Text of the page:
When we got out of the van and found ourselves in the woods we actually felt cool. The 90+ degree temperatures were totally manageable. We said goodbye to the vans and hiked with our gear to Princess Arch, where we would find natural shelter and water; would have found, that is, in years when there hasn’t been a record heat wave and drought. We arrived at our home for the next 5 days to find the stream had run dry. We had water for at least a day though, so Scott and I set to exploring in a way befitting athletic boys. We played commando. Scott introduced me to several games in the time that I knew him. They seemed like good sport at the time. Only gradually did I become aware of the sinister motivation behind many of Scott’s activities. Commando was simple enough – one person ran and the other chased. We ran wide open; over, under, around, through all obstacles. Red River Gorge provided plenty of obstacles: rhododendron bushes are the toughest vegetation, that doesn’t have thorns, to fight through. We had plenty of interesting terrain features as well: hills, knobs, arches, natural gateways, and cliffs. When you’re being chased you find you can do things you would not have thought possible. Only later would Scott introduce still more “motivating” elements into this basic war game.

When we returned to camp we found that the water situation had generated much discussion. Because of the extreme heat, we would be out of water after dinner. The counselors had studied the map, and located an area, somewhat lower, where several streams ran together. The route to this alternative site was several miles down a gravel road and then off on another trail. It was suggested that Scott and I run to the site that afternoon with two gallon water jugs each, and if we found water return with the 4 gallons. The whole group could then make the hike the next day. The task seemed entirely befitting our heroic, if troubled, stature, so we readily agreed.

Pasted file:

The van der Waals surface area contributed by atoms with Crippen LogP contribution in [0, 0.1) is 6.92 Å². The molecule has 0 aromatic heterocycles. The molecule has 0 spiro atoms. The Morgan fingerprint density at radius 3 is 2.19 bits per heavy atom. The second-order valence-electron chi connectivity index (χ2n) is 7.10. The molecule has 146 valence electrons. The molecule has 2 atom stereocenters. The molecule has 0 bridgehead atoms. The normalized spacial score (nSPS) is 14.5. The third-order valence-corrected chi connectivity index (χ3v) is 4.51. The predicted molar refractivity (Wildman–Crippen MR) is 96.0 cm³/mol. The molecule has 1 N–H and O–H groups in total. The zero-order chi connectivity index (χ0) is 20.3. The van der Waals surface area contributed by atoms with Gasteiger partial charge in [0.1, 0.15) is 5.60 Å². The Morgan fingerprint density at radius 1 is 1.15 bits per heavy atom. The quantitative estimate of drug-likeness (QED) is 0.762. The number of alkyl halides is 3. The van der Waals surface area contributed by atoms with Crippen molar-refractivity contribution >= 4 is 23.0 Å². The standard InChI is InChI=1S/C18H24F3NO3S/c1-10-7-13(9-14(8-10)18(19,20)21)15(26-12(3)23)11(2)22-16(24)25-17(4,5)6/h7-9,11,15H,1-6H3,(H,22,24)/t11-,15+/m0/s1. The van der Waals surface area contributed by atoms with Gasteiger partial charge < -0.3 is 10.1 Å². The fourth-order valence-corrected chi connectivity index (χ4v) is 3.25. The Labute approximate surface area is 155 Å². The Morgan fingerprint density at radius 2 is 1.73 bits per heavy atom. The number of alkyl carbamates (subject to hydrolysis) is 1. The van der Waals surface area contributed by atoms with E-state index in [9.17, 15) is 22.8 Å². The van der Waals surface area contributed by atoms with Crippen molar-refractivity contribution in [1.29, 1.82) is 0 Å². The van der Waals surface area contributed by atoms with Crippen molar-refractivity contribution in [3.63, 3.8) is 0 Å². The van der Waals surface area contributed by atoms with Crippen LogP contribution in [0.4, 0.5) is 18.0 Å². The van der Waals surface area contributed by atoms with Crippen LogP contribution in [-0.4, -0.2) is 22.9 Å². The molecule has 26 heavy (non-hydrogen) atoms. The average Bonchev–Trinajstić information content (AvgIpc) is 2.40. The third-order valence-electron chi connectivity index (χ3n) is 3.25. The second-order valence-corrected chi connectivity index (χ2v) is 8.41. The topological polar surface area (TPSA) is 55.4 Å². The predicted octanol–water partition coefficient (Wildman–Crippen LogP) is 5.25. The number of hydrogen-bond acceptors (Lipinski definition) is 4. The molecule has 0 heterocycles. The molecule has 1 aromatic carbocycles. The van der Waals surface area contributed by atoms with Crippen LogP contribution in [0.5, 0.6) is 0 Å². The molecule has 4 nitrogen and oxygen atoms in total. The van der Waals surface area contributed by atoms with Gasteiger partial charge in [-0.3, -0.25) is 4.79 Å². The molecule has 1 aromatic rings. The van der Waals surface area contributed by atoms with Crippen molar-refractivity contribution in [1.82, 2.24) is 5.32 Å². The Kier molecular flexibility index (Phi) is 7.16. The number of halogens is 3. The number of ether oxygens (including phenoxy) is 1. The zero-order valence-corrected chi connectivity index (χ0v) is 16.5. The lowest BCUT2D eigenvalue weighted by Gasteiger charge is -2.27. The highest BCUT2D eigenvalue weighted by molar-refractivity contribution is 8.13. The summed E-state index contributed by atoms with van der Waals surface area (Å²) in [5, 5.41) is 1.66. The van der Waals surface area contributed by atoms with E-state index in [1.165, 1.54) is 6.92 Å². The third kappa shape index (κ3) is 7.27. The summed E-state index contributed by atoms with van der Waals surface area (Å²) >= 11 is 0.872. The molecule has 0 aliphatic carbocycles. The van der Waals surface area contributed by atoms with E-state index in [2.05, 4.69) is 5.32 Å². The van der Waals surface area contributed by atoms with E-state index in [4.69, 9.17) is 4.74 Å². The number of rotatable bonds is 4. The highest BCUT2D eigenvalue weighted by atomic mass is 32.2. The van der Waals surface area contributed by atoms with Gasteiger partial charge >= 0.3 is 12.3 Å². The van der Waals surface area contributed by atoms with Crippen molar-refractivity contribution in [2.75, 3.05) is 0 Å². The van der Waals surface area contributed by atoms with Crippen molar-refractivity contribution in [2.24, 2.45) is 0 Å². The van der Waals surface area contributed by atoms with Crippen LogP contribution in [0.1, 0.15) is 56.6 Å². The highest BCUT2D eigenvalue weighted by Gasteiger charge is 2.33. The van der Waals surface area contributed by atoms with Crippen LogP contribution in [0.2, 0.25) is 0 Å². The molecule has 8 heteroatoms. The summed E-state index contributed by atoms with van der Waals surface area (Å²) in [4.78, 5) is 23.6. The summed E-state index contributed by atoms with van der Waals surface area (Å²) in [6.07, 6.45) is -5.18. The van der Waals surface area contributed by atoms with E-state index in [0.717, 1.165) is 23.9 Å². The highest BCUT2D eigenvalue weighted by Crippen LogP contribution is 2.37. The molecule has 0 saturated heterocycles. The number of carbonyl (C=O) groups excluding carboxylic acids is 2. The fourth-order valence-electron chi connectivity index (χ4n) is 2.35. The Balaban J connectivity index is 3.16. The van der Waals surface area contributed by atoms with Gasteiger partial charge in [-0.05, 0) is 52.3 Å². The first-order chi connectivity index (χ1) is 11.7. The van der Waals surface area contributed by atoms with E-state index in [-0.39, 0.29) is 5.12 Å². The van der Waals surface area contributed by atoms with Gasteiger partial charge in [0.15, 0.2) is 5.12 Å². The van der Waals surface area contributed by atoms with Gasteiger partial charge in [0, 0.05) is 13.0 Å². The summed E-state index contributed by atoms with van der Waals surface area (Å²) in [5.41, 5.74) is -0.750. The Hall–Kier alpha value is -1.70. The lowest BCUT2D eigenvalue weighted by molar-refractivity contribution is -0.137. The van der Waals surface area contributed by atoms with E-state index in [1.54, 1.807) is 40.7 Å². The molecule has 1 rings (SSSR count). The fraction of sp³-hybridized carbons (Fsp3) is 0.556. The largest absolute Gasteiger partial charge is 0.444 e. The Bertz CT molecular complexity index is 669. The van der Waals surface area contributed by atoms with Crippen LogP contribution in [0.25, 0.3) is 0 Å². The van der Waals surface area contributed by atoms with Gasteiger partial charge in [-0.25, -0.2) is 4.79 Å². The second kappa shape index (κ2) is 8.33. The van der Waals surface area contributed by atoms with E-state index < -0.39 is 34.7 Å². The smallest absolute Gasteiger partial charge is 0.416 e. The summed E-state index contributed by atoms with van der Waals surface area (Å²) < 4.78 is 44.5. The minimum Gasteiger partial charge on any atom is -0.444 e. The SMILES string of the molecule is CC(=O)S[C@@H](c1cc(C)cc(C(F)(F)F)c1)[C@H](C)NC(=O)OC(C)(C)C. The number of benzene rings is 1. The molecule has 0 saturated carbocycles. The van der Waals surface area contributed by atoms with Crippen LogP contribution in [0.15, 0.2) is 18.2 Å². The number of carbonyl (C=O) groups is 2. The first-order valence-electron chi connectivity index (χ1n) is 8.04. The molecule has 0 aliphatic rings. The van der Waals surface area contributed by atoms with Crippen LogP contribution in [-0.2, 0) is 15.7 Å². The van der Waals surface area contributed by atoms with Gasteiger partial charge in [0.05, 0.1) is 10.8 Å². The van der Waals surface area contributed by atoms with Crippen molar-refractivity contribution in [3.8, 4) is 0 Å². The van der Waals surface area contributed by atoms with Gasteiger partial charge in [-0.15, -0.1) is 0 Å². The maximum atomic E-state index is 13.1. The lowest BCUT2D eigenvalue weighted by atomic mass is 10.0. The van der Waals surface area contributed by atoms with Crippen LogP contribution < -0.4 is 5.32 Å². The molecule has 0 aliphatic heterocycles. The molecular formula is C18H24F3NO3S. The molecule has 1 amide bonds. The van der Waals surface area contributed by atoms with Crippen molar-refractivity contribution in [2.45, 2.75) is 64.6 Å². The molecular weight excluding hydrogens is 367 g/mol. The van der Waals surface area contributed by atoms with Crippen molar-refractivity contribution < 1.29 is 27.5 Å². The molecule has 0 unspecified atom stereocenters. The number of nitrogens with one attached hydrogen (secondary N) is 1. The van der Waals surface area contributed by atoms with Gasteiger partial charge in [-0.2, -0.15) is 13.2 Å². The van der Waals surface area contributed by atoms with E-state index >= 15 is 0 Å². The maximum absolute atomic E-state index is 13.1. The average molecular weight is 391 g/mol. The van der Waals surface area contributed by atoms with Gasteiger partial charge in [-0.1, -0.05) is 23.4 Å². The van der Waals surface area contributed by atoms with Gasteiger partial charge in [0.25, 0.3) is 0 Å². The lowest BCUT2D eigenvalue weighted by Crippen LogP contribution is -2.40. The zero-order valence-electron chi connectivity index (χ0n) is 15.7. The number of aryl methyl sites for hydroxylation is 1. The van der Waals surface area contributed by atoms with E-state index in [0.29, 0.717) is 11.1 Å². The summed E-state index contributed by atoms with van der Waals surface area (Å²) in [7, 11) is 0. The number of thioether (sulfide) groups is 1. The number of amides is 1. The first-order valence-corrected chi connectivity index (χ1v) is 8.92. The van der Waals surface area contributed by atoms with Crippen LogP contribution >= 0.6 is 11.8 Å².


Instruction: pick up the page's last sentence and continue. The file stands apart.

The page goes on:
One of the girls [I’ll call her Connie because I can’t remember her name], who I think had an un-requited crush on Scott, was eager to join us. She followed us for a time but couldn’t keep up, so we took the jugs and went on without her. We ran the route – it may have taken an hour – and found the new site and a running stream. We filled the jugs and began the run back, considerably loaded down (two gallons of water weighs 16 pounds). We were in our element, though, and quite up to the task. It didn’t hurt that we looked forward to a hero’s welcome.